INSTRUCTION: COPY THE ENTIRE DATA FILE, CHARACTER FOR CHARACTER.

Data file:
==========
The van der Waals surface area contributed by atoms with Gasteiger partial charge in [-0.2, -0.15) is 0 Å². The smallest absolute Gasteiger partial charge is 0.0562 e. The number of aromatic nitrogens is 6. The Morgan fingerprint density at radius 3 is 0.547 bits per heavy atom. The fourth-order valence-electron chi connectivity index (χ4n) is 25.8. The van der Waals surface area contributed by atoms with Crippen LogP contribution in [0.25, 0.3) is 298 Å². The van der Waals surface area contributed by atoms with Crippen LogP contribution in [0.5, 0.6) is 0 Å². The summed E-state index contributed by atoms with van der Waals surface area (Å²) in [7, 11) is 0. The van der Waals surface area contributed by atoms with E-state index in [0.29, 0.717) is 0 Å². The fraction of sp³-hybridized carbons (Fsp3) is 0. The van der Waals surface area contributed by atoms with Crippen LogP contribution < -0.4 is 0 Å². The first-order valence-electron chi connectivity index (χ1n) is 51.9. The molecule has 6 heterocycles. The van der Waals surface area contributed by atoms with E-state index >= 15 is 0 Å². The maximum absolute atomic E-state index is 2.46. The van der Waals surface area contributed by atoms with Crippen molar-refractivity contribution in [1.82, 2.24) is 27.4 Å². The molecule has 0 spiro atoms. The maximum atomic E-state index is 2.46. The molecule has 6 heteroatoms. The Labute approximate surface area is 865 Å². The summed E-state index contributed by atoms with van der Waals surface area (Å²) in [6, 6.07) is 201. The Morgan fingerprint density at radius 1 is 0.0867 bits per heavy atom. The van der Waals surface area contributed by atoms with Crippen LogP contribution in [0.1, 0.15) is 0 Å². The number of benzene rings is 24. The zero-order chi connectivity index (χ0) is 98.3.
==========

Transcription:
The van der Waals surface area contributed by atoms with Gasteiger partial charge in [-0.2, -0.15) is 0 Å². The smallest absolute Gasteiger partial charge is 0.0562 e. The number of aromatic nitrogens is 6. The Morgan fingerprint density at radius 3 is 0.547 bits per heavy atom. The fourth-order valence-electron chi connectivity index (χ4n) is 25.8. The van der Waals surface area contributed by atoms with Crippen LogP contribution in [0.25, 0.3) is 298 Å². The van der Waals surface area contributed by atoms with Crippen LogP contribution in [0.5, 0.6) is 0 Å². The summed E-state index contributed by atoms with van der Waals surface area (Å²) in [7, 11) is 0. The van der Waals surface area contributed by atoms with E-state index in [0.29, 0.717) is 0 Å². The fraction of sp³-hybridized carbons (Fsp3) is 0. The van der Waals surface area contributed by atoms with Crippen LogP contribution < -0.4 is 0 Å². The first-order valence-electron chi connectivity index (χ1n) is 51.9. The molecule has 6 heterocycles. The van der Waals surface area contributed by atoms with E-state index >= 15 is 0 Å². The maximum absolute atomic E-state index is 2.46. The van der Waals surface area contributed by atoms with Crippen molar-refractivity contribution in [1.82, 2.24) is 27.4 Å². The molecule has 0 spiro atoms. The maximum atomic E-state index is 2.46. The molecule has 6 heteroatoms. The Labute approximate surface area is 865 Å². The summed E-state index contributed by atoms with van der Waals surface area (Å²) in [6, 6.07) is 201. The Morgan fingerprint density at radius 1 is 0.0867 bits per heavy atom. The van der Waals surface area contributed by atoms with Crippen LogP contribution in [0.1, 0.15) is 0 Å². The number of benzene rings is 24. The zero-order chi connectivity index (χ0) is 98.3.